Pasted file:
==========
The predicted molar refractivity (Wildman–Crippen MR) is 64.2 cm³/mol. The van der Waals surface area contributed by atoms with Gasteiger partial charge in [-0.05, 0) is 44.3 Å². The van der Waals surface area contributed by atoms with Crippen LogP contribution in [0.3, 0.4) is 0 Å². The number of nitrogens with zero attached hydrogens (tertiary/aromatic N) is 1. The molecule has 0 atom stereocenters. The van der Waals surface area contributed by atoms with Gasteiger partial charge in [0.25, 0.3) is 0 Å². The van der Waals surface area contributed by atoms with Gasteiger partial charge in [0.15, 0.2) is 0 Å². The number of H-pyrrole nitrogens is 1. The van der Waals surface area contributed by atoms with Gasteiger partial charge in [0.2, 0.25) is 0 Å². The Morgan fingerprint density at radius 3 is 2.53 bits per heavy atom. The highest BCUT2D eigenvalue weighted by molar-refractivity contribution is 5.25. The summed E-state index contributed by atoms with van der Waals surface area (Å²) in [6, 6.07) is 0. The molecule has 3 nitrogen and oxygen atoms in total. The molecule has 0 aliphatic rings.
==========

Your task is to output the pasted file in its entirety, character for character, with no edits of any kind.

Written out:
The predicted molar refractivity (Wildman–Crippen MR) is 64.2 cm³/mol. The van der Waals surface area contributed by atoms with Gasteiger partial charge in [-0.05, 0) is 44.3 Å². The van der Waals surface area contributed by atoms with Crippen LogP contribution in [0.3, 0.4) is 0 Å². The number of nitrogens with zero attached hydrogens (tertiary/aromatic N) is 1. The molecule has 0 atom stereocenters. The van der Waals surface area contributed by atoms with Gasteiger partial charge in [0.25, 0.3) is 0 Å². The van der Waals surface area contributed by atoms with Gasteiger partial charge in [0.15, 0.2) is 0 Å². The number of H-pyrrole nitrogens is 1. The van der Waals surface area contributed by atoms with Gasteiger partial charge in [0.2, 0.25) is 0 Å². The Morgan fingerprint density at radius 3 is 2.53 bits per heavy atom. The highest BCUT2D eigenvalue weighted by molar-refractivity contribution is 5.25. The summed E-state index contributed by atoms with van der Waals surface area (Å²) in [6, 6.07) is 0. The molecule has 3 nitrogen and oxygen atoms in total. The molecule has 0 aliphatic rings.